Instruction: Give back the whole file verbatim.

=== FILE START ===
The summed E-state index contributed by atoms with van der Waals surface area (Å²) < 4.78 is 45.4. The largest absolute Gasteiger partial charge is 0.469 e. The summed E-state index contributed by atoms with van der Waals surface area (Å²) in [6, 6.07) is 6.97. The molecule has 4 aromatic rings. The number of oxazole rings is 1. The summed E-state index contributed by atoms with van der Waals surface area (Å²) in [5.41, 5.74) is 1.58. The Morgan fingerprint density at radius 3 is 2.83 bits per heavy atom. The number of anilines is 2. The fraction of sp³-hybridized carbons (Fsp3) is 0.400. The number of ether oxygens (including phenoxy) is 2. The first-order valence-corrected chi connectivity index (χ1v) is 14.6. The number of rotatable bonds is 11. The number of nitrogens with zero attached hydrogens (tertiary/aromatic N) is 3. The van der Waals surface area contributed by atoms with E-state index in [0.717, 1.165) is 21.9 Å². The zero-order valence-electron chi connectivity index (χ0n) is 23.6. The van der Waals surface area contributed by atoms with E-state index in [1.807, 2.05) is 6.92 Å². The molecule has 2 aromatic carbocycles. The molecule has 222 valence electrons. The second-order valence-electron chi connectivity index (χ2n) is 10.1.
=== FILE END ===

The summed E-state index contributed by atoms with van der Waals surface area (Å²) < 4.78 is 45.4. The largest absolute Gasteiger partial charge is 0.469 e. The summed E-state index contributed by atoms with van der Waals surface area (Å²) in [6, 6.07) is 6.97. The molecule has 4 aromatic rings. The number of oxazole rings is 1. The summed E-state index contributed by atoms with van der Waals surface area (Å²) in [5.41, 5.74) is 1.58. The Morgan fingerprint density at radius 3 is 2.83 bits per heavy atom. The number of anilines is 2. The fraction of sp³-hybridized carbons (Fsp3) is 0.400. The number of ether oxygens (including phenoxy) is 2. The first-order valence-corrected chi connectivity index (χ1v) is 14.6. The number of rotatable bonds is 11. The number of nitrogens with zero attached hydrogens (tertiary/aromatic N) is 3. The van der Waals surface area contributed by atoms with E-state index in [0.717, 1.165) is 21.9 Å². The zero-order valence-electron chi connectivity index (χ0n) is 23.6. The van der Waals surface area contributed by atoms with E-state index in [1.807, 2.05) is 6.92 Å². The molecule has 2 aromatic carbocycles. The molecule has 222 valence electrons. The second-order valence-electron chi connectivity index (χ2n) is 10.1.